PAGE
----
Another voice for renewal

From the first moment on the balcony overlooking Piazza San Pietro Pope Francis initiated a renewal in the Roman Catholic church. This renewal will (because we are all connected) influence the lives of all Christians, no matter their denominational affiliation.
In celebrating the 50th year of the Vatican II document on the Liturgy (titled Sacrosanctum Concilium) one of the speakers, Archbishop Piero Marini indicated that “The reforms launched by the Second Vatican Council are not behind us but ahead of us.”

An image of  Vatican II posted by

Given all that has happened so far in the pontificate of Francis, I agree with the Archbishop. I believe (and I hope) that the reforms envisioned by the Second Vatican Council may begin to see the light of day—to the glory of God and for the welfare of all God’s people, and indeed, of all creation.

The full report of the Archbishop’s remarks (and others, too) is made by The Catholic II’s reforms are still ahead of us, says Archbishop Marini.

Here are some other points to consider from this report:

  • The ongoing reform of the liturgy and sacraments will continue to impact all areas of ministry done by the church, inspiring hope
  • There is (apparently) a growing voice within Roman Catholicism to restore the ‘Sacraments of Initiation’ to a more ancient order: baptism-confirmation-eucharist (in contrast to the current order of baptism-eucharist-confirmation)
  • A hope was expressed (in so many words) that the church follow the lead of the Pope and understand that there are no “outsiders.”

As we listen to the Spirit and share with each other, this will certainly become a theme to explore. What do you think?

Wind Chimes: 8 Oct 2012

On Sunday, October 7, 2012 we began reading from the Book of Job in our worship (which uses the Revised Common Lectionary to inform scripture choices for our Sunday worship). We will continue to read from this book for the remaining Sundays in October. Among the themes explored in this ‘parable’ are good, evil, God, creation, fate, suffering, pain, faith, doubt, lament, praise, and more. Here are some of today’s sounds in the Wind Chimes as we explore the Book of Job.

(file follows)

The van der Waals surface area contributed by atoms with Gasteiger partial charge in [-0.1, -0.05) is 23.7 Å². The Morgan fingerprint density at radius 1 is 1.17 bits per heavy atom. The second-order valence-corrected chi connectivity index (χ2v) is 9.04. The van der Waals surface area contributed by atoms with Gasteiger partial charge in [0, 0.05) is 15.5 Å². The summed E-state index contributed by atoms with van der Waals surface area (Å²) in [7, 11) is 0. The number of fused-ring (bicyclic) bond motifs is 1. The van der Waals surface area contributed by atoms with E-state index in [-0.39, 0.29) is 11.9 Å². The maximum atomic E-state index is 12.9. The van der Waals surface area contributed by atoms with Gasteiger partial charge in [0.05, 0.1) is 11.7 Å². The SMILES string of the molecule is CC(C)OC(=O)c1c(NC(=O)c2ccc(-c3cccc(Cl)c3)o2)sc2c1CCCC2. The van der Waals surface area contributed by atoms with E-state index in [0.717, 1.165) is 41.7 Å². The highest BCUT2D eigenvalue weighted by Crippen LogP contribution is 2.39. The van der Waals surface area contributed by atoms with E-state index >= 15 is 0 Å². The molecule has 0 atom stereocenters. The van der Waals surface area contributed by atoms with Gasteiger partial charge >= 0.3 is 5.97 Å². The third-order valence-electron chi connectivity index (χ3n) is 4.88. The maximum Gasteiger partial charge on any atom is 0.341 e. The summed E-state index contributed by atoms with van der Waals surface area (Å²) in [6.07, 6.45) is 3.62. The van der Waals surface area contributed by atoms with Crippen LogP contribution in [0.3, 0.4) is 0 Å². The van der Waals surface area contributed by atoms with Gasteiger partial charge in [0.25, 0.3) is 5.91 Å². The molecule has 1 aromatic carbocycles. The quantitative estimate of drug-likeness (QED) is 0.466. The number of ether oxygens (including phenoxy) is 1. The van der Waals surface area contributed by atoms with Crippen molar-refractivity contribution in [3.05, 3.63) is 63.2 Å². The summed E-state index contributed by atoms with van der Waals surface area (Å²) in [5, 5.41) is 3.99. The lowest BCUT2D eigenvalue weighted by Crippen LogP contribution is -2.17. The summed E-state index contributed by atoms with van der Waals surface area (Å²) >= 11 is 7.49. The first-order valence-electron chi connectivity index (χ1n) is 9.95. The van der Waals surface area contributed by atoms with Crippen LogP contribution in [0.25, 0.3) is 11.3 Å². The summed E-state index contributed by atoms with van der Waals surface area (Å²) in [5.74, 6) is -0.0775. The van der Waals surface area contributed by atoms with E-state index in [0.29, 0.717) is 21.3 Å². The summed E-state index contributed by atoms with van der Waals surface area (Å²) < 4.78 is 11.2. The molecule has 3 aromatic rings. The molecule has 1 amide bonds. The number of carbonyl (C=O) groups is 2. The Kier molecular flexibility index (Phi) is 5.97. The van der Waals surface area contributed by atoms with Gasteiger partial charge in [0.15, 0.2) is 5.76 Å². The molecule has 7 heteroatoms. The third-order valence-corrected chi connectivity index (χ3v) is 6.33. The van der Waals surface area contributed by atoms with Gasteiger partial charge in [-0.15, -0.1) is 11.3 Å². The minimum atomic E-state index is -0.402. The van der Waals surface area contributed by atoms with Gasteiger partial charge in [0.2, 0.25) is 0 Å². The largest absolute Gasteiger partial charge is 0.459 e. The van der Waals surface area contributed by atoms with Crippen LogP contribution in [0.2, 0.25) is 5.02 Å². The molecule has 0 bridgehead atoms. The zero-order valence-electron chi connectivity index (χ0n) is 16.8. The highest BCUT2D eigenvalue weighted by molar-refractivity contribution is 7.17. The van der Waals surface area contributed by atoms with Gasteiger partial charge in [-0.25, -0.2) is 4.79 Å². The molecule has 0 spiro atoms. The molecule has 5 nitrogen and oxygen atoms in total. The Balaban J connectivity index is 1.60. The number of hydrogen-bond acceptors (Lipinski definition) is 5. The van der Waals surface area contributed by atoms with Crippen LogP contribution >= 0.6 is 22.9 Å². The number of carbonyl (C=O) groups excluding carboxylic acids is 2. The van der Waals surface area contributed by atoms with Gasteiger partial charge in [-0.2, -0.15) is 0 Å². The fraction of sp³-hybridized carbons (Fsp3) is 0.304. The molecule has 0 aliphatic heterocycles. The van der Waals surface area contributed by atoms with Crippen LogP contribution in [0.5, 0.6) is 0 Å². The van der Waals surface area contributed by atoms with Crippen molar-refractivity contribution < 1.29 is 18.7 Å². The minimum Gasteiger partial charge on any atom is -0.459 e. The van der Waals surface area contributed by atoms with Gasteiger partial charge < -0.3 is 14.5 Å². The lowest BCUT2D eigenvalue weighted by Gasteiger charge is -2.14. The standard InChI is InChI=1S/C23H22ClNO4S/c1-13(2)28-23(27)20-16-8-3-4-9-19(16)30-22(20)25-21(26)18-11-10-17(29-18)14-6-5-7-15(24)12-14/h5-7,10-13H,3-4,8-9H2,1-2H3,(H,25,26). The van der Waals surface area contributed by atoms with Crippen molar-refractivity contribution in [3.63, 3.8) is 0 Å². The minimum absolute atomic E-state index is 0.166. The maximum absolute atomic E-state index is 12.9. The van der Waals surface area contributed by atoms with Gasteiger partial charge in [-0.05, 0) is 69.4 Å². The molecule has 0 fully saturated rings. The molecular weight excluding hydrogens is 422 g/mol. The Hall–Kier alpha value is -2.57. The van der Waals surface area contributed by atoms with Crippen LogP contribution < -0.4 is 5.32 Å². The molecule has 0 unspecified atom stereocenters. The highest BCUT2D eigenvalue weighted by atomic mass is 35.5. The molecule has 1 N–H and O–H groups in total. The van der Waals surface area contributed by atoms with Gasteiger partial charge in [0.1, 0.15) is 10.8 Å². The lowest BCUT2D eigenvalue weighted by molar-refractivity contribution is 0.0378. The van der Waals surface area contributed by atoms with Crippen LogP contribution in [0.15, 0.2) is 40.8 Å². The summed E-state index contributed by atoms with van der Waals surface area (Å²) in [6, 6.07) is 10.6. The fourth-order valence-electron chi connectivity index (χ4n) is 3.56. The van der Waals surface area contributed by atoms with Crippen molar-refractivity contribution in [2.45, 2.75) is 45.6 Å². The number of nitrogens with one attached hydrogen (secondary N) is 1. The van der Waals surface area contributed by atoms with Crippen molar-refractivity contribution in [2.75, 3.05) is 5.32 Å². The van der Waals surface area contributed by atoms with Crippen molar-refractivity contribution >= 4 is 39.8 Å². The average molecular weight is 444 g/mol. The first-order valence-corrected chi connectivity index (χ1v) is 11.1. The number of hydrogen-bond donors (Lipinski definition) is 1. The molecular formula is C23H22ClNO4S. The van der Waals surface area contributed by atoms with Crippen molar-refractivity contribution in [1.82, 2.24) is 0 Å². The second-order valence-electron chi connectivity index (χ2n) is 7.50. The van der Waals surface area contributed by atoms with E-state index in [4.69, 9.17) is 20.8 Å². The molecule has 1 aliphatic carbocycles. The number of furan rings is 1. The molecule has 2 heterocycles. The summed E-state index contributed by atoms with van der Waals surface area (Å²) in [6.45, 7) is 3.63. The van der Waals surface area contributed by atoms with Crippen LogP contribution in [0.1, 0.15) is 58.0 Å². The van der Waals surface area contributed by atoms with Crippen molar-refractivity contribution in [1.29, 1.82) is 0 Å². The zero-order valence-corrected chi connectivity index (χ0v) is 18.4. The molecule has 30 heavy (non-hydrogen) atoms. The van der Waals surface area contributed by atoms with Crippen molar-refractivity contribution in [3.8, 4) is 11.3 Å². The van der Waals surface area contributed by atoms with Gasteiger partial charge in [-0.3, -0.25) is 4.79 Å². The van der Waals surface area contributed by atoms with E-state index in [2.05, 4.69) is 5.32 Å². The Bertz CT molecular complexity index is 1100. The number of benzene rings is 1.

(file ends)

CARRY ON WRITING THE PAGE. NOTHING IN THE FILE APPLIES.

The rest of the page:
What do you hear?

“On the Church in the Modern World”

This ‘Pastoral Teaching’ of the bishops of the Roman Catholic Church was promulgated by Pope Paul VI on December 7, 1965. Often referenced by it’s Latin title, Gaudium et Spes, it is one of the documents of Vatican II (1962-1965). Consider these words from the teaching:

…the Church has always had the duty of scrutinizing the signs of the times and of interpreting them in the light of the Gospel. Thus, in language intelligible to each generation, she can respond to the perennial questions which men ask about this present life and the life to come, and about the relationship of the one to the other. We must therefore recognize and understand the world in which we live, its explanations, its longings, and its often dramatic characteristics. (Gaudium et spes, No. 4; emphasis mine)

The questions of Job, the responses of Job’s friends, Job’s own response to his plight, the role of God in deprivation, suffering, and pain, the presence of God in the midst of these things, are not just parts of an ancient story but contemporary questions (“perennial questions”) of folks like you me, questions addressed to the Church. So what do we learn from Job and what do we hear the Spirit singing in the chimes?

A contemporary story of faith and struggle and hope beginning with cancer

Cover of the book You mean besides the cancer?If everyone’s life is a book, and every day a page, then there are some days that deserve to be dog-eared. Your high school graduation, your wedding day, the birth of your children, and the day that your doctor discusses cancer with you for the first time.

If you are a caregiver, or about to be one, this book can hopefully shortcut the learning curve that sliced me to shreds.

This book is the story of my wife’s cancer and our journey through the medical system that eventually led us to one of the most cutting edge, lifesaving surgeries on earth.
—Bob Marcotte introducing You Mean Besides the Cancer?

I am proud to call Bob and Carole Marcotte my friends. Carole is living with cancer. Bob is her primary caregiver. Bob has journaled his thoughts and made them available to others in his book and his blog You mean besides the cancer? I encourage you to explore (and  buy) the book.

A prayer

Dear Lord, for all in pain we pray to thee,
O come and smite again thine enemy.
Give to thy servants skill to soothe and bless,
And to the tired and ill give quietness.
And, Lord, to those who know pain may not cease,
Come near, that even so they may have peace.
Amy Carmichael (1868-1951) in Lyn Klug, ed., Soul Weavings: A gathering of women’s prayers, p. 48

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